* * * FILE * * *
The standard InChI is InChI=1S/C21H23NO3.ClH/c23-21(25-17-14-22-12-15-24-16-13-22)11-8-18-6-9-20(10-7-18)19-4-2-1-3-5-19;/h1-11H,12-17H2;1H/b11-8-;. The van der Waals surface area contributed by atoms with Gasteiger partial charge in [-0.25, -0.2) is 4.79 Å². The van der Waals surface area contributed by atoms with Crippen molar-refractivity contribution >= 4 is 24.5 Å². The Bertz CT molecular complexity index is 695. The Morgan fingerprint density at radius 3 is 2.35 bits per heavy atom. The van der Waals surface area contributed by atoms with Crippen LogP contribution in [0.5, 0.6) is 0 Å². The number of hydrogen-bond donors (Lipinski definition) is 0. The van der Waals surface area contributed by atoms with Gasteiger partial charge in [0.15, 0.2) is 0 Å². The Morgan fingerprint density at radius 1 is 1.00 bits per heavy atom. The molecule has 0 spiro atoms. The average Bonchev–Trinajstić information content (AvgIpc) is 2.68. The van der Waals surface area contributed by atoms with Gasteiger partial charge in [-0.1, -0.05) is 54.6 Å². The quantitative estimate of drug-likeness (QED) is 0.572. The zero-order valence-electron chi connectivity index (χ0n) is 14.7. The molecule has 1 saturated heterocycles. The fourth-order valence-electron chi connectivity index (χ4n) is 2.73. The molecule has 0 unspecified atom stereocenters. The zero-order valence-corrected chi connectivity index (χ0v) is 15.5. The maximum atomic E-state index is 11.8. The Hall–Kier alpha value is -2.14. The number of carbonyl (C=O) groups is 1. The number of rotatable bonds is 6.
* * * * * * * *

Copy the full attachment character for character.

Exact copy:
The standard InChI is InChI=1S/C21H23NO3.ClH/c23-21(25-17-14-22-12-15-24-16-13-22)11-8-18-6-9-20(10-7-18)19-4-2-1-3-5-19;/h1-11H,12-17H2;1H/b11-8-;. The van der Waals surface area contributed by atoms with Gasteiger partial charge in [-0.25, -0.2) is 4.79 Å². The van der Waals surface area contributed by atoms with Crippen molar-refractivity contribution >= 4 is 24.5 Å². The Bertz CT molecular complexity index is 695. The Morgan fingerprint density at radius 3 is 2.35 bits per heavy atom. The van der Waals surface area contributed by atoms with Crippen LogP contribution in [0.5, 0.6) is 0 Å². The number of hydrogen-bond donors (Lipinski definition) is 0. The van der Waals surface area contributed by atoms with Gasteiger partial charge in [0.15, 0.2) is 0 Å². The Morgan fingerprint density at radius 1 is 1.00 bits per heavy atom. The molecule has 0 spiro atoms. The average Bonchev–Trinajstić information content (AvgIpc) is 2.68. The van der Waals surface area contributed by atoms with Gasteiger partial charge in [-0.1, -0.05) is 54.6 Å². The quantitative estimate of drug-likeness (QED) is 0.572. The zero-order valence-electron chi connectivity index (χ0n) is 14.7. The molecule has 1 saturated heterocycles. The fourth-order valence-electron chi connectivity index (χ4n) is 2.73. The molecule has 0 unspecified atom stereocenters. The zero-order valence-corrected chi connectivity index (χ0v) is 15.5. The maximum atomic E-state index is 11.8. The Hall–Kier alpha value is -2.14. The number of carbonyl (C=O) groups is 1. The number of rotatable bonds is 6.